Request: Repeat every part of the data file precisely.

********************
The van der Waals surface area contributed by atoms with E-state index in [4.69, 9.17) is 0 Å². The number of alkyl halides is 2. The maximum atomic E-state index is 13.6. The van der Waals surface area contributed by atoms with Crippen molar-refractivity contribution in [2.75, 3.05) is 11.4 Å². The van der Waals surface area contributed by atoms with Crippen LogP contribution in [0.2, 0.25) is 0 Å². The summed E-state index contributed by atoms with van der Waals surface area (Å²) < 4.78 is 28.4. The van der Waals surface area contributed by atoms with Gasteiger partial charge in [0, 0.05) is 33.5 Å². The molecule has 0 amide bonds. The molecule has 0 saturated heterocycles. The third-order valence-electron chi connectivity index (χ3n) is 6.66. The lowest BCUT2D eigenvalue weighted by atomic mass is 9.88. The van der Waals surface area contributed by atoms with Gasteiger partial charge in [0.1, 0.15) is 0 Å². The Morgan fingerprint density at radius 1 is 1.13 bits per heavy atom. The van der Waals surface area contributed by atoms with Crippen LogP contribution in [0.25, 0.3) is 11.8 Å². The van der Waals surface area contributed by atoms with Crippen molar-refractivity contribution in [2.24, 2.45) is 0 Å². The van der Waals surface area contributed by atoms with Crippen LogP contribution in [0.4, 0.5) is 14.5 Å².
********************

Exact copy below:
The van der Waals surface area contributed by atoms with E-state index in [4.69, 9.17) is 0 Å². The number of alkyl halides is 2. The maximum atomic E-state index is 13.6. The van der Waals surface area contributed by atoms with Crippen molar-refractivity contribution in [2.75, 3.05) is 11.4 Å². The van der Waals surface area contributed by atoms with Crippen LogP contribution in [0.2, 0.25) is 0 Å². The summed E-state index contributed by atoms with van der Waals surface area (Å²) < 4.78 is 28.4. The van der Waals surface area contributed by atoms with Gasteiger partial charge in [0, 0.05) is 33.5 Å². The molecule has 0 amide bonds. The molecule has 0 saturated heterocycles. The third-order valence-electron chi connectivity index (χ3n) is 6.66. The lowest BCUT2D eigenvalue weighted by atomic mass is 9.88. The van der Waals surface area contributed by atoms with Gasteiger partial charge in [0.1, 0.15) is 0 Å². The Morgan fingerprint density at radius 1 is 1.13 bits per heavy atom. The van der Waals surface area contributed by atoms with Crippen LogP contribution in [0.25, 0.3) is 11.8 Å². The van der Waals surface area contributed by atoms with Crippen molar-refractivity contribution in [2.24, 2.45) is 0 Å². The van der Waals surface area contributed by atoms with Crippen LogP contribution in [0.4, 0.5) is 14.5 Å².